Sunday, October 10, 2010

Level 5. Unit 3 Unsolved Mysteries

World Link Unit 3 
Lesson A: Unsolved Mysteries     Lesson B: Mysteries of the world

Summary of the lesson

Contents: Topic: Unsolved mysteries and mysteries of the world 
Vocabulary: Cops and robbers, puzzled 
Grammar: Stative Verbs and Adverbs of Manner 
Functions: talking about possibilities

In this lesson we'll be discussing Collocations to talk about cops and robbers

What is a collocation?

A collocation is two or more words that often go together. These combinations just sound "right" to native English speakers, who use them all the time.

Collocations to talk about cops and robbers

Arrest a criminal
Catch a criminal
Question a Criminal
Solve a crime

Break a law
Commit a crime
Have an alibi
Make a confession

1. Look at the picture on page 2. Exercise c. Write two sentences explaining what happened in the pictures. Use past tense.

Talking about possibilities

More than 50% possible
It's likely (that)....
I bet (that)....
There's a good chance (that)....

Less than 50% possible
I doubt (that)....
It doesn't seem possible (that)....
It's unlikely (that)....

1. Find an unsolved mystery.. an unsolved crime.. an unusual event.. You can google a story on the internet.
2. Write a short summary of the event. (what happened, where, when, who)
3. Write 6 sentences using the expressions to talk about possibilities.

Stative verbs
Some English verbs, which we call state, non-continuous or stative verbs, aren't used in continuous tenses (like the present continuous, or the future continuous). These verbs often describe states that last for some time. Dynamic Verbs on the other hand use present continuous tenses.

We say....I have a car.
We don't say..... I´m having a car. 

Thinking verbs: believe, know, think, understand
Having verbs: belong, have, own
Feeling verbs: appreciate, love, hate, like
Sensing verbs: See, taste, hear, smell

Other verbs: seem, look, mean, cost, need

Some verbs can be both stative and dynamic:

Be is usually a stative verb, but when it is used in the continuous it means 'behaving' or 'acting'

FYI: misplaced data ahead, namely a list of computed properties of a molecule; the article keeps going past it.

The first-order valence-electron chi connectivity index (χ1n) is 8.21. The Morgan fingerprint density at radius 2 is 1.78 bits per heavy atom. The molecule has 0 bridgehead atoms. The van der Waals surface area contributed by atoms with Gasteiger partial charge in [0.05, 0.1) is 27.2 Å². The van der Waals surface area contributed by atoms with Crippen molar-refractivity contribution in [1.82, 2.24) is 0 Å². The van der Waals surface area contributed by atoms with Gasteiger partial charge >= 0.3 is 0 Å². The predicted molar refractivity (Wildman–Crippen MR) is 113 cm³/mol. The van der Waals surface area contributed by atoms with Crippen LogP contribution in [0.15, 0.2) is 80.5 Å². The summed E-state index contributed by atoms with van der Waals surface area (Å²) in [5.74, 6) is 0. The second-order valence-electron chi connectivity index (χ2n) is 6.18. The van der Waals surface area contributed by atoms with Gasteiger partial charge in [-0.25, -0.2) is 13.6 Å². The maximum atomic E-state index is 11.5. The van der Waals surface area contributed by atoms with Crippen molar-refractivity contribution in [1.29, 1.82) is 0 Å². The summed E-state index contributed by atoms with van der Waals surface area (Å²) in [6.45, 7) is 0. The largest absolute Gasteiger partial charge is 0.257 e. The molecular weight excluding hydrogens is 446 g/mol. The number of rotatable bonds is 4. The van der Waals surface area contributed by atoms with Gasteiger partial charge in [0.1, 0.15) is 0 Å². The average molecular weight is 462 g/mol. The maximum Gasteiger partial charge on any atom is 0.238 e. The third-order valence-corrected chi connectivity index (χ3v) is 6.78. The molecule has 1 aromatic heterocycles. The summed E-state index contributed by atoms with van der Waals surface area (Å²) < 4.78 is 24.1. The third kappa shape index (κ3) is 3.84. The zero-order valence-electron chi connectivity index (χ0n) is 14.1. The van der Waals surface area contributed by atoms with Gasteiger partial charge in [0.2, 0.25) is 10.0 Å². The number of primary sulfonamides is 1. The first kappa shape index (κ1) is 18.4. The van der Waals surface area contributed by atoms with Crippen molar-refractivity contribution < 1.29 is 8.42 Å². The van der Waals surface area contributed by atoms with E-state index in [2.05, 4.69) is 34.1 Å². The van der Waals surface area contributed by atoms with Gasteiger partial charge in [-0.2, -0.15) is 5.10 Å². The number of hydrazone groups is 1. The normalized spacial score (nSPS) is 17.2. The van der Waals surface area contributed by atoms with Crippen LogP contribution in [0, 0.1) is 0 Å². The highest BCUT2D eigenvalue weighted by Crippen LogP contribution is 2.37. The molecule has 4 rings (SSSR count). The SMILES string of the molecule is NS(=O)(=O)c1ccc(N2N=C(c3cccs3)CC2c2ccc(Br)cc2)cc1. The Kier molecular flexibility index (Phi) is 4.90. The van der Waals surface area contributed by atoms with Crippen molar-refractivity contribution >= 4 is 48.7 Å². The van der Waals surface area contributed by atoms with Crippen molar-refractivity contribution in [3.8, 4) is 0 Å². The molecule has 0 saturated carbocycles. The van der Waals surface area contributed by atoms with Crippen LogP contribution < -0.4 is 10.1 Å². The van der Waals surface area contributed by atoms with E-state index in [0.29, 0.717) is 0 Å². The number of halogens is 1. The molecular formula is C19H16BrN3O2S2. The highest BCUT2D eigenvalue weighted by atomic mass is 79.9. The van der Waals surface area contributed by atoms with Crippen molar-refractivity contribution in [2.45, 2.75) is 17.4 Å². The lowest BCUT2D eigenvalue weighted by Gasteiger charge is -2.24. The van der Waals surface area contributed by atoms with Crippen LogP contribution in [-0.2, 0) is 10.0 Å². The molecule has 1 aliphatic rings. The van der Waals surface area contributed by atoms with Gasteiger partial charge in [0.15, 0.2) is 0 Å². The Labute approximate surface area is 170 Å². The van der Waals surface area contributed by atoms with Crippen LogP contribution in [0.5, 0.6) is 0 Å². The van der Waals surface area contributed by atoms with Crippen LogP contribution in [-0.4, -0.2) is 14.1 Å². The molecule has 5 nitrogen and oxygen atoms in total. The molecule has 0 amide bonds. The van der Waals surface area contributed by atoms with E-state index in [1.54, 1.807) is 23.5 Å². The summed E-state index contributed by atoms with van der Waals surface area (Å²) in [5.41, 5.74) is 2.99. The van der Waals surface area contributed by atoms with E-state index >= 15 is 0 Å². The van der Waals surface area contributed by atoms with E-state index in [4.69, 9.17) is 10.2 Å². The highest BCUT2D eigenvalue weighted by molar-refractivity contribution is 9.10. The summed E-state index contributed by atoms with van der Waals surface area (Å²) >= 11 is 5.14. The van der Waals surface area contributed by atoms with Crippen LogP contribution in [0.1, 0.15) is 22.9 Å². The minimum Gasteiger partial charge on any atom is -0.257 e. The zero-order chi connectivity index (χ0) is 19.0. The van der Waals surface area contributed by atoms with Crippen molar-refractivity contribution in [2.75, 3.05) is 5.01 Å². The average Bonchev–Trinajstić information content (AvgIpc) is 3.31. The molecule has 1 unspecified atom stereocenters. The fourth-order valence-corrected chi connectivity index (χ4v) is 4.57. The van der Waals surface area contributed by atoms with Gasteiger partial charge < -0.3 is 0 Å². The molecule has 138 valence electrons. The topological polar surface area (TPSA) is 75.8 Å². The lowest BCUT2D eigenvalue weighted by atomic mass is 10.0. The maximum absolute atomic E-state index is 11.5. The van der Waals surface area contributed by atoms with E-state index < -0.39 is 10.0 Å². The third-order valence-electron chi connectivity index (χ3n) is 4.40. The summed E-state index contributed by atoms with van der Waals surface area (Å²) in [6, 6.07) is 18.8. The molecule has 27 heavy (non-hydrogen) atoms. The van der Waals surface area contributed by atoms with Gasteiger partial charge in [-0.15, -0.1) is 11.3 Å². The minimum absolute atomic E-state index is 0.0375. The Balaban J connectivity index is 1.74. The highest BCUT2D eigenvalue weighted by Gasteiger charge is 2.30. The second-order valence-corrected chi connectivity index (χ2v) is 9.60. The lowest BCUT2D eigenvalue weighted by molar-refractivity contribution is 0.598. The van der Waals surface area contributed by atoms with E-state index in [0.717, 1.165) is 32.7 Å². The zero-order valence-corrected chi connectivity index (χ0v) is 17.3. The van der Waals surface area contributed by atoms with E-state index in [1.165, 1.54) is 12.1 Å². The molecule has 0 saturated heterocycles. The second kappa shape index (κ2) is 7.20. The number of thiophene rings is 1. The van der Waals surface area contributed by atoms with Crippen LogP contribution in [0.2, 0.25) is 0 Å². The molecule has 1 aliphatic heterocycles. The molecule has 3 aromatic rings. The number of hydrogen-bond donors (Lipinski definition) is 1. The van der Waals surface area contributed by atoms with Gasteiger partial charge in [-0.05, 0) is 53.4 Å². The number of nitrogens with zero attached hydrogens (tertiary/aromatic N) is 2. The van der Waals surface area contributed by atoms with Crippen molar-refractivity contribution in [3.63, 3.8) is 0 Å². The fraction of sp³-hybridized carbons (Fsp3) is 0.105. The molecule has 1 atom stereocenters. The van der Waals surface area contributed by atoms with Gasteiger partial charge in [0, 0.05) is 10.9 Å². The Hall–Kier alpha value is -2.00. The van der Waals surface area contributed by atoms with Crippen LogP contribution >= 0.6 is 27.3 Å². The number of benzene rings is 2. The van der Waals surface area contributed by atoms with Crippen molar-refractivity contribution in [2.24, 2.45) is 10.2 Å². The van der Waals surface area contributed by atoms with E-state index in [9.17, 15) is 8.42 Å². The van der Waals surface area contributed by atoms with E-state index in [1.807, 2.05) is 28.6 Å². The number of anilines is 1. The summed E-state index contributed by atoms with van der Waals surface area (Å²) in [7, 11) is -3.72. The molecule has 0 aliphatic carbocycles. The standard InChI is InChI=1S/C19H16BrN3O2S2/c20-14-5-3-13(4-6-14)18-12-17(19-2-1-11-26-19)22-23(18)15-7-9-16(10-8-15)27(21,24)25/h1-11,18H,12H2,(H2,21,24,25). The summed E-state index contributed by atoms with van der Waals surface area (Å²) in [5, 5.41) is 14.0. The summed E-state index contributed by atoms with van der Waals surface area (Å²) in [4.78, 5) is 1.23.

• you are stupid = it's part of your personality
  • you are being stupid = only now, not usually
  • think (stative) = have an opinion
    I think that coffee is great
  • think (dynamic) = consider, have in my head
    what are you thinking about? I'm thinking about my next holiday
Common Stative Verbs

There are many more action verbs than stative verbs. Here is a list of some the most common stative verbs:

be, hate, like, love, need, belong, believe, cost, get, impress, know, reach, recognize, taste, think, understand

1. Work on the exercises in your book and workbook.

Adverbs of Manner
Adverbs of manner tell us how something happens. They are usually placed after the main verb or after the object. They often end with -ly.

Calmly, happily, neatly, quickly, slowly, clearly, heavily, nervously, quietly, strangely
  • He swims well(after the main verb)
  • He ran... rapidly, slowly, quickly..
  • She spoke... softly, loudly, aggressively..
  • James coughed loudly to attract her attention.
  • He plays the flute beautifully. (after the object)
  • He ate the chocolate cake greedily.

Remember: Stative verbs (be, look, hear, etc are followed by adjectives only)

Adverbs of Manner

1. Work on the exercise on your book. (a, b, c
2. Write  short story of a strange event.. use adverbs of manner. (what, when, where, who, how)

well, this is a summary of the most important in the lesson. I recommend you also work on the reading and listening part of the lesson. If you have any questions.. Contact me through private message or ask your partners in our group.

Keep on shining love and peace, everyone!


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